After the wave of holiday indulgence has left us beached on the sofa like sated sea lions, a radical dietary revision may seem just the ticket for our foundering figures.
Enter the juice cleanse, which in many iterations looks something like this: Eat little, drink lots. The drinks in question are often green.
The concept is that you scrub your innards with detoxifying compounds. One popular regimen, the Blue Print Cleanse, calls its most “intense” protocol the “excavation cleanse,” which consists of six bottles of preformulated juice consumed over six days. The program is designed to “flood your body with chlorophyll, restore your alkaline balance, and seriously rest your insides so they can finally unearth those crayons you ate when you were three,” the company’s website says.
The parsimony of such a straightforward, ascetic solution to our heedless hedonism has propelled a vast industry of cleanse-related products. Blue Print’s plan to unearth those long-ago ingested crayons will set you back nearly $400. The Clean Cleanse (sort of repetitive, no?) wants $425 for chocolate or vanilla shakes that bear a strong resemblance to SlimFast.
Despite the apparent popularity of cleanses, nutrition experts question their utility.
“The body is detoxifying all the time,” said Anna-Marija Helt, a local herbalist with a doctorate in microbiology. “Otherwise, we’d be dead.”
She warned that some cleanses can actually do more harm than good.
The master of all cleanses
Many argue that today’s juice cleanse is just a repackaging of the age-old practice of fasting, which has been and remains an important rite of some of the world’s oldest religions. Catholicism’s Lent marks Jesus’ 40 days of fasting in the desert before launching his evangelistic career. During Ramadan, Muslims avoid food or drink between dawn and dusk. Buddhists also fast to achieve greater spiritual clarity.
The concept began to achieve secular acceptance in the ’70s with the publication of Stanley Burroughs’ The Master Cleanser. While the diet’s aims are corporal, Burroughs talks about it in religious terms.
“At last a new field of healing has been brought to the world and for those who would listen and believe a new knowledge will set them free from the slavery of false conceptions,” he wrote in the introduction to the book.
During the 10-day regimen, the dieter consumes only lemonade made with maple syrup and cayenne pepper, a laxative herbal tea and salt water. Beyoncé is said to have dropped 20 pounds master cleansing to prepare for her role in “Dreamgirls.”
Nobody questions the diet’s weight-loss potential – starvation will do that to you. But few nutrition experts buy its claims of promoting better long-term health.
The herbalist Helt said the diet and its ilk actually cause toxins to build up in vital organs. This is because the body, deprived of fuel, burns fat, releasing the toxins stored within. But the liver needs the amino acids found in protein to carry those toxins out of the body. Without those, toxins accumulate in the blood and organs kind of like smog over Beijing. Rather than detoxing, the cleanser in question has become intoxicated.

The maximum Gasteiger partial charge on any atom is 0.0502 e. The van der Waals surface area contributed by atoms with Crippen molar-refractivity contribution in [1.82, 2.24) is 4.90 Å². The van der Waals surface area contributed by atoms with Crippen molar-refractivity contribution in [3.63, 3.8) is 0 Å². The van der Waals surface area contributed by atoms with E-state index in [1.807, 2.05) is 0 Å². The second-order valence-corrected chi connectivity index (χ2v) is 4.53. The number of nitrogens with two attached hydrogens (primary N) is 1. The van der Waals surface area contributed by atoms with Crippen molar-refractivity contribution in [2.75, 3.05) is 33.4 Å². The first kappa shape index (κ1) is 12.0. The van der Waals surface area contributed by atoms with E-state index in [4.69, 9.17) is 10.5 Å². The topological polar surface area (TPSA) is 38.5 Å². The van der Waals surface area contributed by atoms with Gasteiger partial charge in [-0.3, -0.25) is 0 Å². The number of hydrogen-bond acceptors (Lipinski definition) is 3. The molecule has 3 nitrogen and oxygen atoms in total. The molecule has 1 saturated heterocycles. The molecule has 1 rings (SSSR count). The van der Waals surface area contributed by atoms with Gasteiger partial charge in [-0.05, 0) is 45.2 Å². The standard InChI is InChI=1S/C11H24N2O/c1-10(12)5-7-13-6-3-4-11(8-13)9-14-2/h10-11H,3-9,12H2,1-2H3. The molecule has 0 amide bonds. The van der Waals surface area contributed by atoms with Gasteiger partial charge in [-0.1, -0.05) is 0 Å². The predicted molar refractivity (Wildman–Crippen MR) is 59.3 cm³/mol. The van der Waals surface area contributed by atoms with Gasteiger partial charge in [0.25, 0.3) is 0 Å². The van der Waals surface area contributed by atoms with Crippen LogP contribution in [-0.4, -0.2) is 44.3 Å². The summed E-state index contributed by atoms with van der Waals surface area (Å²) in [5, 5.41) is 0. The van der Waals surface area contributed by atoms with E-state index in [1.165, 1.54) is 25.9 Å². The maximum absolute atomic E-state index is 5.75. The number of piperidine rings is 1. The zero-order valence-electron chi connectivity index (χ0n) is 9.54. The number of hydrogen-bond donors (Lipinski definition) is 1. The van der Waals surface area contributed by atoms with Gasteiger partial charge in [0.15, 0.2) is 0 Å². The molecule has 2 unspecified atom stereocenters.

“Living an unhealthy lifestyle with periodic cleanses thrown in to try to clean up is neither useful nor sustainable,” Helt writes on her website.
In a November article in the online magazine Slate, writer Katy Waldman called serial juice cleansing anorexia in disguise.
“Both cleansers and people who struggle with disordered eating show a tendency toward enfolding their dietary choices in myths and religiosity, poetry and rapture,” Waldman wrote.
Like the Catholic church’s 16th century practice of selling indulgences, expensive juice cleanses place optimal health and spiritual purity solely in the purview of the affluent.
“Unlike timeless forms of salvation, salvation by vegetable goop is only available to the well-heeled,” Waldman wrote.
Toward a kinder, gentler cleanse
Amita Nathwani is a local practitioner of Ayurvedic medicine, which originated in India and relies heavily on diet to heal the body’s ills.
She said she sees a spike in interest in cleanses after the New Year, but this is not the right time of year to take up such a program.
“We don’t recommend doing cleanses in the middle of winter,” she said.
The best time is spring, when fresh greens begin to become available.
Unlike juice cleanses, the regimens Nathwani prescribes include simple, easily digested foods such as kitchari, an Indian dish made of rice and mung beans. Ghee, a clarified butter common in Indian cooking, provides a source of healthy fats.
Helt, too, recommends cleansing not by juice fast but by eating lots of fresh fruits, vegetables and lean protein such as lentils.
“The bitter greens available in the spring facilitate the expulsion of wastes by promoting liver and kidney function, by enhancing digestive function and by providing vitamins and minerals to boost overall body function,” Helt writes on her website.
Local pediatrician Kristen Roessler has employed twice-annual cleanses for several years to achieve optimal health. Her cleanses usually last 21 days and entail eating lots of fruits, veggies and lean proteins while avoiding toxins (caffeine, alcohol) and allergens (wheat, dairy).
As a trail runner and mother of three boys, she said she needs a diet that allows her to maintain her stamina.
“I can’t really do something that restrictive,” she said.
Local experts acknowledge that the diets they recommend as cleanses often are just hyper-healthful eating. For this reason, there’s no harm in incorporating them year-round.
“These are foods people should be eating all the time,” Helt said. “Why not just eat clean all the time?”